In 2007, a lightweight box showed up on Christopher Schwarz’s desk from Joel Moskowitz, who runs the Tools for Working Wood store in Brooklyn, N.Y. Inside was “The Joiner and Cabinet Maker,” a book first published in 1839 on working wood by hand. It was one of a series of books that introduced young people to the basic knowledge of trade skills: baking, coopering, printing, joinery and more.
But it’s not only a how-to; it’s presented as an engaging fictional tale that tells us of young Thomas, a boy apprenticed to a joiner’s shop in a rural English town. He begins his apprentice years sweeping the shop, managing the hide glue pots and observing the journeymen.
Then (plot twist), Thomas is told to build a rough box for a customer who is leaving on a journey that same day. We get every step of the project, from stock selection to construction to delivery, when Thomas brings along an envelope of cut nails for the customer so he can secure the lid shut before his trip.
Thomas goes on to build a school box and finally a large chest of drawers, while he learns the joinery and personal skills to become a journeyman.
Chris and Joel re-published the book in 2009 (it is now on its fourth printing) – and to go along with the historic text (included in its entirety), Chris constructed all three projects, with step-by-step instructions and drawings, and Joel wrote a section that explores the social structure of England in 1839, and woodworking during the period.
It is available in hardcover and as a searchable PDF; it is also the only Lost Art Press audiobook – recorded by Roy Underhill. That project was at the request of a school for autistic children, so that students could listen then build the projects.
The following is excerpted from “The Joiner and Cabinet Maker,” by anonymous, Christopher Schwarz and Joel Moskowitz.
Most modern woodworking texts are silent on the topic of nails. Ernest Joyce, the author of the widely distributed book “Encyclopedia of Furniture Making” (Sterling), put it thus:
“Apart from panel and veneer pins, the furnituremaker has little use for nails except for softwood work etc.”
I couldn’t disagree more. While it is surely possible to build furniture without ever driving an iron nail through wood (just ask a Shinto temple builder), that is neither an expedient nor historically accurate approach to building traditional Western furniture.
Antiques of the highest caliber bristle with nails – you just have to know where to look. Examine the cabinet’s back for rosehead nails. Do you see how the moulding and cockbeading are attached? How about the glue blocks that support the entire case piece behind the feet? In some cases, even the dovetails are nailed. And though some might contend that nails in antique dovetails were part of a shoddy repair job, that’s not always the case.
But before you scoot down to the hardware store to pick up some nails, read on a little farther. Those might not be the right nails for you. The first recorded nails are Roman nails, which appeared about 5,000 years ago and had a good long 4,800-year run. Roman nails are basically square and taper on all four sides to a point. They were handmade.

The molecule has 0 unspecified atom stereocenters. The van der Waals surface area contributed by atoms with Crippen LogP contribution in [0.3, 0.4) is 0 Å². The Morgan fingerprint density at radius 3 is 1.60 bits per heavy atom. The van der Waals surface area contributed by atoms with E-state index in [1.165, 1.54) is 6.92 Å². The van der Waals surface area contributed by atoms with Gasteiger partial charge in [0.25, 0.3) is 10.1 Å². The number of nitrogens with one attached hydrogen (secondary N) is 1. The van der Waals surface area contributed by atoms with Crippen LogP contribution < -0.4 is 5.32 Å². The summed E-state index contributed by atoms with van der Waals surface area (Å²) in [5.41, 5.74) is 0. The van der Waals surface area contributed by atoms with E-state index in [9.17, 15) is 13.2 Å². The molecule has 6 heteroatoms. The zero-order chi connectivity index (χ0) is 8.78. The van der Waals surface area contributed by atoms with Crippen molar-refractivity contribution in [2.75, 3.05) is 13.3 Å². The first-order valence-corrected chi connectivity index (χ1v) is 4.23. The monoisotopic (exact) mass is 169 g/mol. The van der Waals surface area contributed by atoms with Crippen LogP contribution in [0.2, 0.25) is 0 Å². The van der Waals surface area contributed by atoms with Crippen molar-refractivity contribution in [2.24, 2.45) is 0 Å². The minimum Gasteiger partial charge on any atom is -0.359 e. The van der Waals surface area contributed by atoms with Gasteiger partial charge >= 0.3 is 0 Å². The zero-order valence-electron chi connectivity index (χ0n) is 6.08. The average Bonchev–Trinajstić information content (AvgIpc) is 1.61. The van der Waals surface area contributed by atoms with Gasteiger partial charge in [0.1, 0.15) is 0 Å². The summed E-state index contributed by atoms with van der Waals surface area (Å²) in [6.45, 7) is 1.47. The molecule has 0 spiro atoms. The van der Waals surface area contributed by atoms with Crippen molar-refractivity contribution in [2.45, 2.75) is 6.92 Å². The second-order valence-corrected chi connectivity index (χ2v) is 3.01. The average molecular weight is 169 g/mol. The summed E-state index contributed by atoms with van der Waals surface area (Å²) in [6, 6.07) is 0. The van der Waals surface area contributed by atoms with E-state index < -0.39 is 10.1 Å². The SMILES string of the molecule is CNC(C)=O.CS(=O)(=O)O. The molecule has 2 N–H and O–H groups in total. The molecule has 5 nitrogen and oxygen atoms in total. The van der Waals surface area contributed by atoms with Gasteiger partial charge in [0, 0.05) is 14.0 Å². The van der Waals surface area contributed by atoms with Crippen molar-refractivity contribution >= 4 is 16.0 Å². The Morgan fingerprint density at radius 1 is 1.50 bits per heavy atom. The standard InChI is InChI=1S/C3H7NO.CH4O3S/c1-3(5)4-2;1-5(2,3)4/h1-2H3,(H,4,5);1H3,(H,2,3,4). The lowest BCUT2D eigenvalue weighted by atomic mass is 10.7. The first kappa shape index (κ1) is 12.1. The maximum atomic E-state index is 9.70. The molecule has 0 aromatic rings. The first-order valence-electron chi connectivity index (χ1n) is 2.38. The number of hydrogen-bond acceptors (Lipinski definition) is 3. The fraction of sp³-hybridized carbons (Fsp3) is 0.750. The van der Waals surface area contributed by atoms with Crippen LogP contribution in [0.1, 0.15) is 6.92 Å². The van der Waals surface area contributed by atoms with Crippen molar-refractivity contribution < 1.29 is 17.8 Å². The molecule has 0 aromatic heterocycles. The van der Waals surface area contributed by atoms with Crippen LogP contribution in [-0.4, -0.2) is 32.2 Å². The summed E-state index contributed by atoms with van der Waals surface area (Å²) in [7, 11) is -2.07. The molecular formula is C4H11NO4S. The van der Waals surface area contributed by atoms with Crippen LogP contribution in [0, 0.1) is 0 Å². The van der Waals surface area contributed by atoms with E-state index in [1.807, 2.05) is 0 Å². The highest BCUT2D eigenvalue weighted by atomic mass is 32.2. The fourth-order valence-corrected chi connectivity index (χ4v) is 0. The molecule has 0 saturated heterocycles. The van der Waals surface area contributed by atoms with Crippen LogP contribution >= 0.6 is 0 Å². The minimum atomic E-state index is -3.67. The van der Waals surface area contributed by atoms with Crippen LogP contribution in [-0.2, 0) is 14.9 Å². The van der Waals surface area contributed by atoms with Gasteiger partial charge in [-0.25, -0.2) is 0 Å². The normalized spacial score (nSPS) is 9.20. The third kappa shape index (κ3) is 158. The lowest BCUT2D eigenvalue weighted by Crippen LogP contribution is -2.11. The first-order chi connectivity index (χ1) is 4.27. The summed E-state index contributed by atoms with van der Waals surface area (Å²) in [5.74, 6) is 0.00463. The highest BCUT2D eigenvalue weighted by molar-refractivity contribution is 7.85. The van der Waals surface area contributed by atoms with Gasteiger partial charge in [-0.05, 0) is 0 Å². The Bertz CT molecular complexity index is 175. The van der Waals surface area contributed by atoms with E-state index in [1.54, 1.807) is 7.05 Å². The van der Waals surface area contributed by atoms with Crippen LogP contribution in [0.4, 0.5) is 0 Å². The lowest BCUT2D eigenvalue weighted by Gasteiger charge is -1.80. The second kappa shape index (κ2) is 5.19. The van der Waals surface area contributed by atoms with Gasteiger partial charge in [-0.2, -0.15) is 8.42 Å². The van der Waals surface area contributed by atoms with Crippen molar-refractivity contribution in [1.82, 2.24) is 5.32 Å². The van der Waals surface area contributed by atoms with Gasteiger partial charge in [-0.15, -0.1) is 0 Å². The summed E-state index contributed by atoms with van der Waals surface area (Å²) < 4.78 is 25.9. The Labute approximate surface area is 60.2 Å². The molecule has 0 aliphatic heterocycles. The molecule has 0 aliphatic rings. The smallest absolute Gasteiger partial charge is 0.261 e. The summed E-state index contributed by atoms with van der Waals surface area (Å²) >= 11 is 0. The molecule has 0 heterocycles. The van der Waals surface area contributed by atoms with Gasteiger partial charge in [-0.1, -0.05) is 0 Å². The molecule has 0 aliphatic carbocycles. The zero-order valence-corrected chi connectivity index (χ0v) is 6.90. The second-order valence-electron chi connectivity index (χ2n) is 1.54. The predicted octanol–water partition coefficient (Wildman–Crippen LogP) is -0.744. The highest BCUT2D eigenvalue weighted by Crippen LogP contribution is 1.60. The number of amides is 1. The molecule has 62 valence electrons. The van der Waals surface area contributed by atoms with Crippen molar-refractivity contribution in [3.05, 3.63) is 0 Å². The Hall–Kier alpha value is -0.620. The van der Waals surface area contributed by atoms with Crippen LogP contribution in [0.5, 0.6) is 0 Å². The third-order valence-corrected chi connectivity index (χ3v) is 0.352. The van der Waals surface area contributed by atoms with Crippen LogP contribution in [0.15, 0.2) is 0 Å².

I’ve used nails like this, and they are tricky. You need a pilot hole, and you have to place your nails so they are as far away from the ends of boards as possible because these nails wedge your work in all directions. So splitting your work is easy – unless the wood is green.
In my opinion, the best nails are those that Thomas used in “The Joiner and Cabinet Maker.” Thomas used cut nails, which are much different than both the Roman nails (sometimes called wrought nails) and the modern wire nails used in carpentry today.
Wire nails are made from long spools of wire – no surprises here. The wire flies through a machine that snips it to the proper length, then a machine “upsets” one end of the wire to create the head and sprays the fastener with some sort of adhesive or coating, depending on what the nail is to be used for.
So wire nails are either round or basically square in section (the square ones are used in pneumatic nail guns). They don’t taper in their length. They are incredibly cheap. They also don’t hold particularly tenaciously (with some exceptions), though they are excellent for carpentry or situations where you don’t need a bulldog grip.
Reproduction furniture makers who use hand-driven nails still typically use cut nails, just like Thomas did. Why are they called “cut” nails? These fasteners are sheared from a sheet of steel stock. (Imagine a Kit Kat candy bar being broken up into individual sticks. It’s a bit like that.) However, instead of being round or square, cut nails are rectangular in section; they taper in width but not in thickness.
Like Roman nails, cut nails require a pilot hole, and you want to mind the wedge shape. If you apply the wedging action against the end grain of your top board, the nail will hold well. If you apply the wedge into the face grain, you might split your work.
Cut nails were the nails of choice in the 19th century. They were made in large numbers at the beginning of the century but were driven to near-extinction by the less expensive and more convenient wire nails by the end of the century.